From Britain’s Colonial Gulag to Kenya’s Prison Pipeline

Was incarceration and mass detention in colonial Kenya about punishment and safety or labour and profit?

Why was the incarceration rate higher in Kenya than any other British colony in Central and Eastern Africa? Why did the British establish a system of detention camps and patrolled villages? From the get-go of colonial rule in 1985, jails were some of the first buildings the Brits constructed in Kenya. After only 16 years the Brits had erected 30 penitentiaries. Following 40 years of British control, they were locking up 145 out of every 100,000 Kenyans.

Florence Bernault, a Professor of African History at Sciences Po, reports that “by 1933, forced labour had become such a frequent sentence that the government began building prison camps entirely devoted to agricultural and public works.” This forced labour has had mortifying consequences.

Towards the apex of British rule, during the 1952–1960 Mau Mau uprisings, the British instituted a policy of mass detention. Historian, Caroline Elkins and her book the British Gulag chronicle how the British used a “pipeline” of detention camps and patrolled village to confine some 1.5 million Kenyans (men, women and children). The camps were used in order to quell the anticolonial uprising by trying to break the Kikuyus using torture and terror. In the camps, the Kikuyus endured torture, starvation, disease rape and murder. These colonial practices ultimately led to the institutionalisation of the same methods of imprisoning contemporary Kenyans.

It was a story of deliberate colonial violence and high-up whitewashing.

Kenyan Minister for Defence, Jake Cusack, in 1954 defined the use of Mau Mau detainee labour in the following way: “We are slave traders, and the employment of our slaves are, in this instance, by the Public Works Department.” Instead of building public houses, they built prisons for public work.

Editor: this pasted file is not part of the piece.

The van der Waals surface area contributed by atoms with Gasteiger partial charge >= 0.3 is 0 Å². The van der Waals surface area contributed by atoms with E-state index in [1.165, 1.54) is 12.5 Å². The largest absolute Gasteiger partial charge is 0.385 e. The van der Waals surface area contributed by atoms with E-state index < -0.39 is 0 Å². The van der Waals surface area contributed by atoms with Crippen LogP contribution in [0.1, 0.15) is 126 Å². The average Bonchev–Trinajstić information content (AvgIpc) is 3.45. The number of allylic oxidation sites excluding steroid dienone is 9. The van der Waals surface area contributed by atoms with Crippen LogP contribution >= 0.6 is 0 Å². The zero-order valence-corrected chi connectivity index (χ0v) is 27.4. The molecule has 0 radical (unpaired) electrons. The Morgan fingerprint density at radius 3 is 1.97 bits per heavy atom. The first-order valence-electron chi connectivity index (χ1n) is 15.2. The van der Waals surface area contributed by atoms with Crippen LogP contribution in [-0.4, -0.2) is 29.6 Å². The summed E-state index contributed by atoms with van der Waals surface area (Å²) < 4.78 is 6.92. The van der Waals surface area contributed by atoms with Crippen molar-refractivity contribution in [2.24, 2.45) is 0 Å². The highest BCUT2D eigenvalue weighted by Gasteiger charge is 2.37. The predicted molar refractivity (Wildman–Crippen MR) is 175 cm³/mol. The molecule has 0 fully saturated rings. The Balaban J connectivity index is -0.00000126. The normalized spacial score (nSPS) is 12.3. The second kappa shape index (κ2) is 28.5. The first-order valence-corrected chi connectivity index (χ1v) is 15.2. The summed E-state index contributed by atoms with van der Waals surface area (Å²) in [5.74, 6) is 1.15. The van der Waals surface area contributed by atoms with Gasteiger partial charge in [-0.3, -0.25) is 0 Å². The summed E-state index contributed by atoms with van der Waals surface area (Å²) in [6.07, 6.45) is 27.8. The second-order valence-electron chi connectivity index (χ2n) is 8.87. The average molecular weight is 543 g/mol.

In 2018, the Kenyan government created the Kenya Prison Enterprise Corporation to “unlock” the “revenue potential” of prisoners, boosting the national prison-industrial complex .In our contemporary culture, we have become so accustomed to the existence of prisons that we consider them a requirement to “punish criminals” and keep them out of society. Yet, the Kenyan example makes clear how incarceration was not about punishment or reform; it was about exploiting labour at much cheaper costs than would otherwise be possible.

The Mau Mau period finally receives the attention it should, however, there’s little by academics on the post-colonial period. To continue to take a step in the right direction the true legacy of colonial prisons carried in the DNA of Kenya’s penal system and the impact of their loss on the ‘post-colonial’ period urgently reassessing.

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